• phytomining uses plants to absorb metal compounds and that the plants are burned to produce ash that contains the metal compounds
    • bioleaching uses bacteria to produce leachate solutions that contain metal compounds.

    Further specific details of these processes are not required.

    h) Copper can be obtained from solutions of copper salts by electrolysis or by displacement using scrap iron.

    Additional guidance:

    Candidates should know that during electrolysis positive ions move towards the negative electrode. They do not need to describe this in terms of oxidation and reduction, or to understand half equations.

    i) Aluminium and titanium cannot be extracted from their oxides by reduction with carbon. Current methods of extraction are expensive because:

    • there are many stages in the processes
    • large amounts of energy are needed.

    Additional guidance:

    Candidates do not need to know the details of methods used to extract these metals, but should be able to comment on and evaluate information that is given about the chemical processes that can be used.

    j) We should recycle metals because extracting them uses limited resources and is expensive in terms of energy and effects on the environment.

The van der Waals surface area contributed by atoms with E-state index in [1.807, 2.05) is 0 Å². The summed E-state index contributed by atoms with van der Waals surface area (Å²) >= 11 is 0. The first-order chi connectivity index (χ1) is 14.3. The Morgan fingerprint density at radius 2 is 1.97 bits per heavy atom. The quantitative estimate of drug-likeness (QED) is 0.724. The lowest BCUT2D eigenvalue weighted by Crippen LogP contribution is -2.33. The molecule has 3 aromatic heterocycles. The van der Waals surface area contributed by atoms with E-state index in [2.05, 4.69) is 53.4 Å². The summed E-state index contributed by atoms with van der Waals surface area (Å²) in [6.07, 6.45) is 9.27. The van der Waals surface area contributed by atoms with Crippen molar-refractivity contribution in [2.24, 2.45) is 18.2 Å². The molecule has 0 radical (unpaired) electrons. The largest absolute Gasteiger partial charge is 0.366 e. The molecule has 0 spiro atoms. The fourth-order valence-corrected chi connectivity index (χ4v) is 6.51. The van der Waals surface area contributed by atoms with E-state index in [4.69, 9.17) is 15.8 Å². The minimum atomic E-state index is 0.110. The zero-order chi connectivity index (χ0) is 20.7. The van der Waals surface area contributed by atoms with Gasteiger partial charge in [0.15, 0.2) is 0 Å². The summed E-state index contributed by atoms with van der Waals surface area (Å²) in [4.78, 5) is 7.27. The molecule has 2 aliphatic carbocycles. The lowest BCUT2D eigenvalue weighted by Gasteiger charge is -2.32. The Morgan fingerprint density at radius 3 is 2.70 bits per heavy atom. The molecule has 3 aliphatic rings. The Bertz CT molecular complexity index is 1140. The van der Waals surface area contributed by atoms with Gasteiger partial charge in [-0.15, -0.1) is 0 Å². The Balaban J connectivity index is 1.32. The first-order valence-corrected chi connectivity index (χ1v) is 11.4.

Additional guidance:

    Candidates are not required to know details of specific examples of recycling, but should understand the benefits of recycling in the general terms specified here.

    C1.3.2 Alloys

    a) Iron from the blast furnace contains about 96% iron. The impurities make it brittle and so it has limited uses.

    Additional guidance:

    Knowledge of uses of blast furnace iron is limited to blast furnace iron being used as cast iron because of its strength in compression.

    b) Most iron is converted into steels. Steels are alloys since they are mixtures of iron with carbon. Some steels contain other metals. Alloys can be designed to have properties for specific uses. Low-carbon steels are easily shaped, high-carbon steels are hard, and stainless steels are resistant to corrosion.

    Additional guidance:

    Knowledge and understanding of the types of steel and their properties is limited to those specified in the subject content. Information about the composition of specific types of steel may be given in examination questions so that candidates can evaluate their uses.

    c) Most metals in everyday use are alloys. Pure copper, gold, iron and aluminium are too soft for many uses and so are mixed with small amounts of similar metals to make them harder for everyday use.

    Additional guidance:

    Candidates should be familiar with these specified examples but examination questions may contain information about alloys other than those named in the subject content to enable candidates to make comparisons.

    C1.3.3 Properties and uses of metals

    a) The elements in the central block of the periodic table are known as transition metals. Like other metals they are good conductors of heat and electricity and can be bent or hammered into shape. They are useful as structural materials and for making things that must allow heat or electricity to pass through them easily.